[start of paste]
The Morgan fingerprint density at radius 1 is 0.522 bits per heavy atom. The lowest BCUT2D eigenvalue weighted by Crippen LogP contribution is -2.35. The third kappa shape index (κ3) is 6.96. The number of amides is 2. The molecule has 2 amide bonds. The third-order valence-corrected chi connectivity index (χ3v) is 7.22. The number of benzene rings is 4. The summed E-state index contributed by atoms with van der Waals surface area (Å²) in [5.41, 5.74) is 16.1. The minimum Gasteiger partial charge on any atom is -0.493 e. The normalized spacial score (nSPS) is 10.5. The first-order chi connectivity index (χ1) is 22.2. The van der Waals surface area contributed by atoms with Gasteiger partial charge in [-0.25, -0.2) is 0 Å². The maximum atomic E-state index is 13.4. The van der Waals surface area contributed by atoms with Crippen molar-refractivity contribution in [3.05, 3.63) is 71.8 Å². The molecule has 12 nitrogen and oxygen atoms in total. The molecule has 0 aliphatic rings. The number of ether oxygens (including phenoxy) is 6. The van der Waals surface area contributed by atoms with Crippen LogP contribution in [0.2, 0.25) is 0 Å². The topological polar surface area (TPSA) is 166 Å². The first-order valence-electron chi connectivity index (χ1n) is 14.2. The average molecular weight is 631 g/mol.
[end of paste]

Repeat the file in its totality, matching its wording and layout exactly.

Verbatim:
The Morgan fingerprint density at radius 1 is 0.522 bits per heavy atom. The lowest BCUT2D eigenvalue weighted by Crippen LogP contribution is -2.35. The third kappa shape index (κ3) is 6.96. The number of amides is 2. The molecule has 2 amide bonds. The third-order valence-corrected chi connectivity index (χ3v) is 7.22. The number of benzene rings is 4. The summed E-state index contributed by atoms with van der Waals surface area (Å²) in [5.41, 5.74) is 16.1. The minimum Gasteiger partial charge on any atom is -0.493 e. The normalized spacial score (nSPS) is 10.5. The first-order chi connectivity index (χ1) is 22.2. The van der Waals surface area contributed by atoms with Gasteiger partial charge in [-0.25, -0.2) is 0 Å². The maximum atomic E-state index is 13.4. The van der Waals surface area contributed by atoms with Crippen molar-refractivity contribution in [3.05, 3.63) is 71.8 Å². The molecule has 12 nitrogen and oxygen atoms in total. The molecule has 0 aliphatic rings. The number of ether oxygens (including phenoxy) is 6. The van der Waals surface area contributed by atoms with Crippen LogP contribution in [0.2, 0.25) is 0 Å². The topological polar surface area (TPSA) is 166 Å². The first-order valence-electron chi connectivity index (χ1n) is 14.2. The average molecular weight is 631 g/mol.